DEHRADUN: Bad weather hampered rescue operations on Sunday in rain-ravaged northern India where up to 1,000 people are feared to have died in landslides and flash floods that have left pilgrims and tourists stranded in remote mountains without food or water.
So far 557 bodies have been found after torrential rains struck the Himalayan state of Uttarakhand on June 15, flooding the Ganges river and devastating an area known as the “Land of the Gods” for its revered Hindu shrines.
More than 20,000 people were cut off in remote areas with the full extent of the loss of life only likely to emerge after flood waters recede and rescue workers reach isolated areas, officials said.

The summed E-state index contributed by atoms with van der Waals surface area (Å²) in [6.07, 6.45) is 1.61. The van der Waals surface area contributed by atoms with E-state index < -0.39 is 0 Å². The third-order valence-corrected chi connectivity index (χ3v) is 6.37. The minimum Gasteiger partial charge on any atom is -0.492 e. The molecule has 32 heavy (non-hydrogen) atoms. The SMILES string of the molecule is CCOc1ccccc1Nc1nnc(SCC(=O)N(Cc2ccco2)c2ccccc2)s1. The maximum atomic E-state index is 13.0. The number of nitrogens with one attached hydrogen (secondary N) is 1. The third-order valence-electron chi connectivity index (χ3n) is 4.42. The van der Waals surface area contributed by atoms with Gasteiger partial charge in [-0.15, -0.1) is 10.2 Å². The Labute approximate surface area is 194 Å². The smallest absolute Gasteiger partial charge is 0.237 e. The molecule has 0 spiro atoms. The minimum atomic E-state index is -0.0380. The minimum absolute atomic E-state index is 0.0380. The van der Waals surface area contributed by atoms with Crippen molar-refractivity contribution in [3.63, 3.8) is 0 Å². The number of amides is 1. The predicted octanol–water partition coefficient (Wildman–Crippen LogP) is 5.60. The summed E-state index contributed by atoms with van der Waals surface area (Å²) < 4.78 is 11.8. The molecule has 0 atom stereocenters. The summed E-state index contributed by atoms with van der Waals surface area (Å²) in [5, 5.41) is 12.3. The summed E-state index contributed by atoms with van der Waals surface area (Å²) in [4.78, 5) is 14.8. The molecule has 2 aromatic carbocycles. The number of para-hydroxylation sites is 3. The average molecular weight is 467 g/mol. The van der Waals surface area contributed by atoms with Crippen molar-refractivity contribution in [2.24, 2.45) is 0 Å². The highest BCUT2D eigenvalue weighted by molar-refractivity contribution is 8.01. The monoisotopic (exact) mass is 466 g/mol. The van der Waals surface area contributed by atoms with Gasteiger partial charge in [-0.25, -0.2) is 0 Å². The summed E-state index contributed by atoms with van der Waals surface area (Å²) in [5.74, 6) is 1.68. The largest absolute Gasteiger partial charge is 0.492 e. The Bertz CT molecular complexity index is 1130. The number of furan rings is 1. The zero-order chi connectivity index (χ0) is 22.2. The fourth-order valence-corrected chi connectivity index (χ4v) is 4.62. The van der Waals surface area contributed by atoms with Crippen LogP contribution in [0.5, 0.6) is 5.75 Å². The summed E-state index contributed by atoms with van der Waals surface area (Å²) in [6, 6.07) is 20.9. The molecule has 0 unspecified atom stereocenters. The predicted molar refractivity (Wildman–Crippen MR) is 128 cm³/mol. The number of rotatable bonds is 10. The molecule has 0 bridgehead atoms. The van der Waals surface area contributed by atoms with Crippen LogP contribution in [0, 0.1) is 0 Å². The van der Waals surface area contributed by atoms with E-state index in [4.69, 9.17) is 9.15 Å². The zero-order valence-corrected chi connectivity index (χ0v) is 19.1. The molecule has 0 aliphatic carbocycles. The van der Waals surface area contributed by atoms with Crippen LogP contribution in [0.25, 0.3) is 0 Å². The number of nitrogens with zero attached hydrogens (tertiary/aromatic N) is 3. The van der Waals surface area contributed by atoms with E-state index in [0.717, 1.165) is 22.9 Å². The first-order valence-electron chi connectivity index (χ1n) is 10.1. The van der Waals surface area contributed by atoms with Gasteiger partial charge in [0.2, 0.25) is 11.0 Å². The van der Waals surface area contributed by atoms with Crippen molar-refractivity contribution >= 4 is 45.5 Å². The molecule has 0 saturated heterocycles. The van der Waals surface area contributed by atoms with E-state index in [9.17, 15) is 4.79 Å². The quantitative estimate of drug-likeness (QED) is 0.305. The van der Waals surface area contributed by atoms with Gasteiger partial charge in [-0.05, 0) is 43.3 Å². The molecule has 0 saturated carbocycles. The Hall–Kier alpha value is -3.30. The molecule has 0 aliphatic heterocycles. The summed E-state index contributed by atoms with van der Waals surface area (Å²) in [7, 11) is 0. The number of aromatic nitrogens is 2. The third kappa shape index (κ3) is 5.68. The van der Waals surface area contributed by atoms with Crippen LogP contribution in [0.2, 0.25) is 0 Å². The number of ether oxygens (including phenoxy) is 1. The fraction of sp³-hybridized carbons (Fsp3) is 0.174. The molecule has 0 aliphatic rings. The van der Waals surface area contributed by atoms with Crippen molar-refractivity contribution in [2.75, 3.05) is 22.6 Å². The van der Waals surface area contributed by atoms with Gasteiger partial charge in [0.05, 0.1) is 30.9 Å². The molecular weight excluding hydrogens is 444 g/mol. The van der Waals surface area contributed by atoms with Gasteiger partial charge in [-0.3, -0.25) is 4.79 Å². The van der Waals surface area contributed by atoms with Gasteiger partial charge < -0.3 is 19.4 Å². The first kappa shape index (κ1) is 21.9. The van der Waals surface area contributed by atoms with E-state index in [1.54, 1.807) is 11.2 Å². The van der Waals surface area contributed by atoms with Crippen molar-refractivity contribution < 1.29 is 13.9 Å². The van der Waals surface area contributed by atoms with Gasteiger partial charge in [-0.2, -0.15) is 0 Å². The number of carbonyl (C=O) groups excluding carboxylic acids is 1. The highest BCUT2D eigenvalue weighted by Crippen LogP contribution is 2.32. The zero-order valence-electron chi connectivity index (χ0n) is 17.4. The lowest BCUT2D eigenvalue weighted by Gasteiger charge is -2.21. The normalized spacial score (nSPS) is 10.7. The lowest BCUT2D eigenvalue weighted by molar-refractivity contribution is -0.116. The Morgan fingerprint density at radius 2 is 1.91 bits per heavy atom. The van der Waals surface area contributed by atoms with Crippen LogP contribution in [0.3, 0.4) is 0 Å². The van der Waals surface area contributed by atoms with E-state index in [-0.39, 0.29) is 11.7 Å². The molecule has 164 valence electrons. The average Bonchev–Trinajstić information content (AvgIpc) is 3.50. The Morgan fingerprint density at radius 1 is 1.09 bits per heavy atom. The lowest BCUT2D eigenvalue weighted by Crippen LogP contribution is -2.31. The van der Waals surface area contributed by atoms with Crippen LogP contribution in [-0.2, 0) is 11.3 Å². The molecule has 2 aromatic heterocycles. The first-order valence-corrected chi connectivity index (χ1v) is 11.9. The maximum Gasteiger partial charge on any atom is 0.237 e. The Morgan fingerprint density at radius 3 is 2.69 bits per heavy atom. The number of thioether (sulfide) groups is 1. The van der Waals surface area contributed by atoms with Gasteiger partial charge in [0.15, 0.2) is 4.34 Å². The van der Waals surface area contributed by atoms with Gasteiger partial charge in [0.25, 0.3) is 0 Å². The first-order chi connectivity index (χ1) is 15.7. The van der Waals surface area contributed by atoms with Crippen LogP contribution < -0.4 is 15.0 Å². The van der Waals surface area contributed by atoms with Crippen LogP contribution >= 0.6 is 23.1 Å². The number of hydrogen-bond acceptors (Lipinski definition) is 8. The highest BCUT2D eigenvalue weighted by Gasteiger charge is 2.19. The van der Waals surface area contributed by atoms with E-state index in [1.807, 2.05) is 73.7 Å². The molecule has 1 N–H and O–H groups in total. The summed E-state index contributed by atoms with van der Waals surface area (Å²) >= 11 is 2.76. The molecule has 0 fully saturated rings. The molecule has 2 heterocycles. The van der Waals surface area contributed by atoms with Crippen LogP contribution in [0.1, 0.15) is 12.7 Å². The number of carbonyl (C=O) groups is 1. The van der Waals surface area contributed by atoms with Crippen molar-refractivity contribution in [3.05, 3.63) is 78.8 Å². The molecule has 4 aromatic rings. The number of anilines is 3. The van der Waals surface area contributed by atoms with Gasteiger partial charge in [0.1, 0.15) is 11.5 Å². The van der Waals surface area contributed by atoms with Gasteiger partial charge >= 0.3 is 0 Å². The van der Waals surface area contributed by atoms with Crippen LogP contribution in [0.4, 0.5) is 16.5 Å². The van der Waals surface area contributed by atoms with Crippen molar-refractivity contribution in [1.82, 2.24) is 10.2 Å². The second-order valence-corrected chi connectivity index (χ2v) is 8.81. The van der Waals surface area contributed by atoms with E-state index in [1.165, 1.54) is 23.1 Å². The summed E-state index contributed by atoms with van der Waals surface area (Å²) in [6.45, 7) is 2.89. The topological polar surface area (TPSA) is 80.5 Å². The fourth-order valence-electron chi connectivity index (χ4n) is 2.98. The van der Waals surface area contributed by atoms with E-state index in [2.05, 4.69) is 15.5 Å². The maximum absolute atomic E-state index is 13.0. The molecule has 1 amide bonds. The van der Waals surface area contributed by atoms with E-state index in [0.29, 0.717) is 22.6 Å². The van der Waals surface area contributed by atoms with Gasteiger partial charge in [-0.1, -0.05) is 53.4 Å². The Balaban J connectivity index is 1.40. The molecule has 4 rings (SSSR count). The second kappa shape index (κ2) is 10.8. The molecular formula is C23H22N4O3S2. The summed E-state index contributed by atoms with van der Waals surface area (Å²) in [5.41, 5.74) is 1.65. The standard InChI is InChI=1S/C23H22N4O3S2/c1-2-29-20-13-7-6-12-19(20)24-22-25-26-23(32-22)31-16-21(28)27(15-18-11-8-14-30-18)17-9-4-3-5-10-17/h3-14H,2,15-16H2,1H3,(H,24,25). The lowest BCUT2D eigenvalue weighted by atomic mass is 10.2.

Raging rivers have swept away houses, buildings and entire villages. Dozens of helicopters and thousands of soldiers have been deployed to help people trapped across the state.
But air operations had to be suspended on Sunday due to rain and overcast conditions over the pilgrimage sites of Kedarnath and Badrinath as well as Rishikesh, which is popular with adventure tourists for its white-river rafting.
Twenty trekkers including six Americans were rescued Saturday after they were marooned near a remote glacier, while the army managed to make contact with nearly 1,000 people stuck in mountains near Kedarnath.